CAER 2017 Begins... Thursday 4th May!

CAER 2017 Begins... Thursday 4th May!
What will be uncovered this year?
We're back for our 11th season during which examination of trench IV will be continued. Our work will examine the interior of the masonry building (the possible chapel) with its drain discharging into the ditch, the western part of the ditch feature where it is overlain by the medieval building and the underlying deposits. This year trench IV will also be extended to the south in order to locate and examine a stone structure identified during the excavation of a service trench in 2013.
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Thursday, 14 May 2015

Day 4: Where we’re going we don’t need shovels…


In all truth, today began well and ended brilliantly. This was the beginning that I think everyone was waiting for. Shovelling past all the backfill from last years dig in the previous three days was encumbering, unexciting and full of questionable quotes from the Simpsons, Back to the Future and The Office. However, I finally managed to pull out my £10 trowel and use it for the right reasons.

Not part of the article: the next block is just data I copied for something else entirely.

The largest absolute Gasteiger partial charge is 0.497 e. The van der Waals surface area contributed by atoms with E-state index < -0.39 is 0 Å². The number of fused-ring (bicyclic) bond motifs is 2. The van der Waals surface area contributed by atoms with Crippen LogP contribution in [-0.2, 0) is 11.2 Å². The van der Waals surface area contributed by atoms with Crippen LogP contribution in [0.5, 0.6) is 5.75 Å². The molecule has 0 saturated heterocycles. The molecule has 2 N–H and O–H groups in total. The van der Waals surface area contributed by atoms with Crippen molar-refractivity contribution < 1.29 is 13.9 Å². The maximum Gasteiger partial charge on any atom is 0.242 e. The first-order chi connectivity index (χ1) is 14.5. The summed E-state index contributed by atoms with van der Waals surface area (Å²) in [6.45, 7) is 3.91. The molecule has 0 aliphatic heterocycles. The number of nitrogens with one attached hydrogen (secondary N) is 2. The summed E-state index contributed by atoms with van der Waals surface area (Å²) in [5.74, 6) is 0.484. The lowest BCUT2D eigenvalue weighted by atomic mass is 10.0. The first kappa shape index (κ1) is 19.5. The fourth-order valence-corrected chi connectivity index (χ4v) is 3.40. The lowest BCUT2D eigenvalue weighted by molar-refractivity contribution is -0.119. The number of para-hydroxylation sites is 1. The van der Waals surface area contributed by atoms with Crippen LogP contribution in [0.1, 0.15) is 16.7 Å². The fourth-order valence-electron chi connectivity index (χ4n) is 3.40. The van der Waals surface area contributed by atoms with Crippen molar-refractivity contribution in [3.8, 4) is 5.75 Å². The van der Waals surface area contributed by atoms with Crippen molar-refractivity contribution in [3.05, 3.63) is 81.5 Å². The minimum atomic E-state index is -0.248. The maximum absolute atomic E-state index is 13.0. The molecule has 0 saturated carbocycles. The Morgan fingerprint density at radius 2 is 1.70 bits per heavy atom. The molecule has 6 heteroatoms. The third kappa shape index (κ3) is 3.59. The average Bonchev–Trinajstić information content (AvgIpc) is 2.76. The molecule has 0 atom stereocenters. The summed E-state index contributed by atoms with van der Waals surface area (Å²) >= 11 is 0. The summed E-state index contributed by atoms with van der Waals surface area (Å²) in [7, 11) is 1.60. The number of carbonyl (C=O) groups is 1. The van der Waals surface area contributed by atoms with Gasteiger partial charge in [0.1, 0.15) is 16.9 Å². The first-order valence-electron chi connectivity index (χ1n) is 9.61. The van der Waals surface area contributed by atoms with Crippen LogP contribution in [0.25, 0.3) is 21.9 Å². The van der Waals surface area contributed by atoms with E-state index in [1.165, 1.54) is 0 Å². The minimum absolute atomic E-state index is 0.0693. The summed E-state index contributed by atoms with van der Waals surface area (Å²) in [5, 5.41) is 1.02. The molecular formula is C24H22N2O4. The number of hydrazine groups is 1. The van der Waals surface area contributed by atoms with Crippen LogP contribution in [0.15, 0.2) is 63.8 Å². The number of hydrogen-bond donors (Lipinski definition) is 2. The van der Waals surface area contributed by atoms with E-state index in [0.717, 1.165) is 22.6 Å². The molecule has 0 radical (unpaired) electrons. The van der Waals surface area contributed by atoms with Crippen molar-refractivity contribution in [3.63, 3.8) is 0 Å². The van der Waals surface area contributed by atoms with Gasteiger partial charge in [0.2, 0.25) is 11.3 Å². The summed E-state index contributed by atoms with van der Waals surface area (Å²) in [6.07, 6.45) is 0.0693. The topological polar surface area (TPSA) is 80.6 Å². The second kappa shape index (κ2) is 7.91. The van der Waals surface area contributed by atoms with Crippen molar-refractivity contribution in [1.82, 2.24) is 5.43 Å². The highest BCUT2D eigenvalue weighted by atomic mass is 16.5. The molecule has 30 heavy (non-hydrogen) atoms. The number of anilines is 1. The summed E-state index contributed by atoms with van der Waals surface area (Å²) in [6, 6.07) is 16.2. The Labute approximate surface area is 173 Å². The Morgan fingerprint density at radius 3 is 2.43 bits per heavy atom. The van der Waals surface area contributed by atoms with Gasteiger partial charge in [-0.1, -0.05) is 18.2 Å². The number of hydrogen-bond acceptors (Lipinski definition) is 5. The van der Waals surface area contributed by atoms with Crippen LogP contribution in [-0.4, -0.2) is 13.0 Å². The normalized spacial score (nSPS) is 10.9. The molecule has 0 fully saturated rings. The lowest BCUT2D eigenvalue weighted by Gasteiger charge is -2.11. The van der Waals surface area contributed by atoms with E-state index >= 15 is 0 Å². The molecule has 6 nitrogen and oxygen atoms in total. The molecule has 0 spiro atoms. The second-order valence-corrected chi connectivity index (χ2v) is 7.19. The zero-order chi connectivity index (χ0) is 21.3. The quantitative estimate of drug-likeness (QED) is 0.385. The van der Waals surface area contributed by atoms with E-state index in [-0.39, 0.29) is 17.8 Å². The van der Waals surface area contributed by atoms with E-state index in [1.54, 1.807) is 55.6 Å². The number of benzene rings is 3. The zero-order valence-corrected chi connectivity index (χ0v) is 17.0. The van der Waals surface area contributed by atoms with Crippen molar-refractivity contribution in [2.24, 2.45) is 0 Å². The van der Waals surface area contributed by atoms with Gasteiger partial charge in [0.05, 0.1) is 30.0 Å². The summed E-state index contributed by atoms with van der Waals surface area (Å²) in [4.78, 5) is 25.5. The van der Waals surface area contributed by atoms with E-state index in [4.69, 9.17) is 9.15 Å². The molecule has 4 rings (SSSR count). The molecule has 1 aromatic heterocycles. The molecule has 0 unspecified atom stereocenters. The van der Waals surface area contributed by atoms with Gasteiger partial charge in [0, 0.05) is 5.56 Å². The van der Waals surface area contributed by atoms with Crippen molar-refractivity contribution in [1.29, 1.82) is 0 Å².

Although the weather had stopped shining, the clouds rolled in and the Cornettos remained in Tesco, (Thanks for the food by the way Mr. Pond, I’ll repay you in some way…) my burnt neck, which looks like it has been viscously slapped by the greatest (or worst) dictator on the planet - Kim Jong Cameron, was thankful for the cool breeze.

One of the many highlights of the day took place during the 'introduction to public archaeology' workshop, where we visited King Charles Tower, which was occupied by a painter who produced pictures of storm troopers, Daleks and Darth Vader chilling in the streets of Chester… why not? 

Towards the end of the day we started getting some (for me) seriously exciting finds in the medieval ditch including part of a pig’s jaw, which was complete with dazzling white gnashers, as well as two large teeth from a cow. The ditch was teeming with bones of all shapes and sizes such as a pig vertebrae, pelvis and a few sherds of ceramics and even oysters, which I tried to pick out carefully and succeeded a couple of times, but smashing them with a mattock proved far more likely and was also somewhat entertaining.
I look forward to the coming days.

Ross.





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